UOW computer science and security experts uncover the issues behind the biggest IT meltdown in recent Australian history.
S ecurity experts across Australia are trying to piece together what happened on the night of 9 August when the Australian Bureau of Statistics (ABS) online Census crashed under the weight of hundreds of thousands of people attempting to complete the online survey.
It is the first time the ABS has attempted to carry out national survey online.
By now many people, including many with little or no interest in technology, would be familiar with terms such as distributed denial of service attack (DDoS), which have been cited as possible reasons for the site’s outage. As the finger pointing and recriminations ensue, UOW information and communications technology and cyber security experts clear up the misconceptions and provide insights into what went wrong and why.
An attack or poor planning?
Professor Katina Michael, from the School of Computing and Information Technology, says that for all intents and purposes, the evidence for an attack on the site does not stack up.
“Network activity maps on the night of 9 August don’t show evidence of an attack from overseas. All the maps are showing no activity for the night in question.”
Professor Willy Susilo, Head of the School of Computing and Information Technology and Director of the Centre for Computer and Information Security Research, agrees that the events that unfolded do not indicate a denial of service.
“In denial of service, computers have been turned into ‘zombies’ and hence they will follow directions from the ‘master’ says,” Professor Susilo says. “At some stage, the master will instruct all of those zombies to attack one particular target, and in this case it could be the ABS Census site.
“They mentioned the possibility of four attacks, but by the time the fourth attack happened, the website would have been closed down to ensure the security of the data. This does not sound like a denial of service attack to me.”
Preparing for rush hour
Professor Michael says it’s possible that technical resources for the Census were not dimensioned properly. “In teletraffic theory there is a notion of the ‘busy hour of traffic’, which is a well known phenomenon in engineering.
“It is nice that the Digital Census was tested for 1 million users per hour filling out the form, and that worked fine during the early part of 9 August. However, by 6pm less than two million forms had been completed.”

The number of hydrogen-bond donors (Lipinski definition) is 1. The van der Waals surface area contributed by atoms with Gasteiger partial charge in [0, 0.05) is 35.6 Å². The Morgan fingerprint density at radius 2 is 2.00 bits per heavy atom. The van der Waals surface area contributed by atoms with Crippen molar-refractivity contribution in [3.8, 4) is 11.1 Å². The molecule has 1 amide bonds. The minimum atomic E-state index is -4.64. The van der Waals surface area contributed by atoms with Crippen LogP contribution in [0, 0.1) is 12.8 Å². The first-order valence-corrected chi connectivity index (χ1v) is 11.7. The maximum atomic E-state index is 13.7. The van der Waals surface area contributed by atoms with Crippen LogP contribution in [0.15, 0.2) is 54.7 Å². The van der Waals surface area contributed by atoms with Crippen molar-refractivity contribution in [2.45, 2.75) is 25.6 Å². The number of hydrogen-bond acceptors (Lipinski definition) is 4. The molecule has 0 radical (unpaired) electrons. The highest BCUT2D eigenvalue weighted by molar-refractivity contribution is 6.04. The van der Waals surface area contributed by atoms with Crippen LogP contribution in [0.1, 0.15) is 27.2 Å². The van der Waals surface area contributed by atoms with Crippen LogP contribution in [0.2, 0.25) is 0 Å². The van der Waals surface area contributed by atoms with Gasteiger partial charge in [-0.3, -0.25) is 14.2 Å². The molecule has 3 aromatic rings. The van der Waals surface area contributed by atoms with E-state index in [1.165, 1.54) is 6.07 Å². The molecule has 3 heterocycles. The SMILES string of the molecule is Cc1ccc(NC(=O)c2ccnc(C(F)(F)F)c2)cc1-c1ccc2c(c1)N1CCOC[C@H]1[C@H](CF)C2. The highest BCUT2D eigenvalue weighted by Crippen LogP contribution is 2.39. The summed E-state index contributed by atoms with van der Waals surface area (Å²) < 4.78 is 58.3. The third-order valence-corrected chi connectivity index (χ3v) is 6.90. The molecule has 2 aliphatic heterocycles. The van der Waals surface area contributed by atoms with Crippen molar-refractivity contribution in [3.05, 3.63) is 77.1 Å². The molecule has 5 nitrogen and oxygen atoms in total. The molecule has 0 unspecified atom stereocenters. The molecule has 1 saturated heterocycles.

Professor Michael says a likely scenario is that people had their dinner, cleaned up, and then headed for the internet to fill out the form all at once. Instead of one million users, up to four million users hit the form all at once. Professor Michael says there might have been constraints on network and system resources that couldn’t scale in time that slowly brought the web page down to a grind and then completely offline.
Professor Susilo says the prospect of a denial of service attack is predictable and the calculations of the site loading should have factored in the possibility of heavy traffic bringing the site down. An ‘unintentional’ denial of service can happen when a site doesn’t expect the type of traffic profile that hits it.
“The main issue in this case is due to the hype that everyone has to enter the Census on 9 August 2016 night,” Professor Susilo says. “By having every single Australian to go to the same site, this in itself constitutes a denial of service attack. In any case, ABS (and hence IBM) should have foreseen that this would happen. If they didn’t see this, then there is a problem on their side.”
He says banning IP addresses from outside Australia accessing the site should have been standard procedure. “The main problem is that the Census is compulsory to all Australians. It would make more sense if the Census was voluntarily, and if the person is away, then there is nothing that should be reported.”
Professor Katina Michael says that in 2015 the ABS itself questioned whether or not they should have a census in 2016. A question she says had a major impact on the events that followed.
“There were time and resourcing constraints for Census 2016 that everyone is well aware of and it’s possible the ABS tried to bite off more than it could chew in a very short space of time and failed miserably at this, not recognising the risk at large of a failure.”
The hang over
Professor Michael, who is also a board member of the Australian Privacy Foundation, says the event could be detrimental to the reputation of Australia’s technology industry.
“This doesn’t fare well on Australia’s technical capacity. It doesn’t look good to the international communities trusting in our government practices and in doing business with Australia, and it doesn’t look good for the future of e-voting,” she says.
“Frankly, it has disrupted the delicate balance we once had with the importance of collecting data from citizens to help in the infrastructure and service provisioning for Australia and its great future.”
Professor Michael says there are remaining questions around data use and privacy and she supports the Australian Privacy Foundation’s call for the data collected in this Census to be scrapped and the process to be started again.
“Citizens must be aware of how their data will be utilised and this should be debated in parliament. We also need to amend the current Census and Statistical Act and be clear about the collection and use of data without the compulsory requirement for names to be stipulated.”